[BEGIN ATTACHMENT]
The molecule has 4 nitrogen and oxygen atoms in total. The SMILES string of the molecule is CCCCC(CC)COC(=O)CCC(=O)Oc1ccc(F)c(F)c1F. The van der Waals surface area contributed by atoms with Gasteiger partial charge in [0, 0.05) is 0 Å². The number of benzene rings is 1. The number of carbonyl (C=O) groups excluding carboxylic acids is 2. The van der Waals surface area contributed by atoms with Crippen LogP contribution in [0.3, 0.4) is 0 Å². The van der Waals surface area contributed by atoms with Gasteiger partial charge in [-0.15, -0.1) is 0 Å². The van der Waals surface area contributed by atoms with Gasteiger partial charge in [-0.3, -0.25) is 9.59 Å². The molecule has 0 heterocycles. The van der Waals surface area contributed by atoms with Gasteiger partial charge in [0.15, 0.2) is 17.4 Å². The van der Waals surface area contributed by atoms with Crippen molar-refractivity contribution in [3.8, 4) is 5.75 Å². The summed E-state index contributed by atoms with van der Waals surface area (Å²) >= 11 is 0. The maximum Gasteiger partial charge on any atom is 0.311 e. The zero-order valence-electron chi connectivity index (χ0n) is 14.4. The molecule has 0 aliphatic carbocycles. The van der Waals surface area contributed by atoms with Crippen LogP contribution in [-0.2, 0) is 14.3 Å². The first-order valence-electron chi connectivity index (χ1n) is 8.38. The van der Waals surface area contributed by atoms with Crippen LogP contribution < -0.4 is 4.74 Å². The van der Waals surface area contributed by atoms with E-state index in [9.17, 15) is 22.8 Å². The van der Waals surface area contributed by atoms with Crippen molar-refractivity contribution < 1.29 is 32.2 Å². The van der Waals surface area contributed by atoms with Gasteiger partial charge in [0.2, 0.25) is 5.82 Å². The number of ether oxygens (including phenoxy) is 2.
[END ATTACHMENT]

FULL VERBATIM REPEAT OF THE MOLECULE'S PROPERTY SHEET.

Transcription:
The molecule has 4 nitrogen and oxygen atoms in total. The SMILES string of the molecule is CCCCC(CC)COC(=O)CCC(=O)Oc1ccc(F)c(F)c1F. The van der Waals surface area contributed by atoms with Gasteiger partial charge in [0, 0.05) is 0 Å². The number of benzene rings is 1. The number of carbonyl (C=O) groups excluding carboxylic acids is 2. The van der Waals surface area contributed by atoms with Crippen LogP contribution in [0.3, 0.4) is 0 Å². The van der Waals surface area contributed by atoms with Gasteiger partial charge in [-0.15, -0.1) is 0 Å². The van der Waals surface area contributed by atoms with Gasteiger partial charge in [-0.3, -0.25) is 9.59 Å². The molecule has 0 heterocycles. The van der Waals surface area contributed by atoms with Gasteiger partial charge in [0.15, 0.2) is 17.4 Å². The van der Waals surface area contributed by atoms with Crippen molar-refractivity contribution in [3.8, 4) is 5.75 Å². The summed E-state index contributed by atoms with van der Waals surface area (Å²) >= 11 is 0. The maximum Gasteiger partial charge on any atom is 0.311 e. The zero-order valence-electron chi connectivity index (χ0n) is 14.4. The molecule has 0 aliphatic carbocycles. The van der Waals surface area contributed by atoms with Crippen LogP contribution in [-0.2, 0) is 14.3 Å². The first-order valence-electron chi connectivity index (χ1n) is 8.38. The van der Waals surface area contributed by atoms with Crippen LogP contribution < -0.4 is 4.74 Å². The van der Waals surface area contributed by atoms with E-state index in [9.17, 15) is 22.8 Å². The van der Waals surface area contributed by atoms with Crippen molar-refractivity contribution < 1.29 is 32.2 Å². The van der Waals surface area contributed by atoms with Gasteiger partial charge in [0.2, 0.25) is 5.82 Å². The number of ether oxygens (including phenoxy) is 2.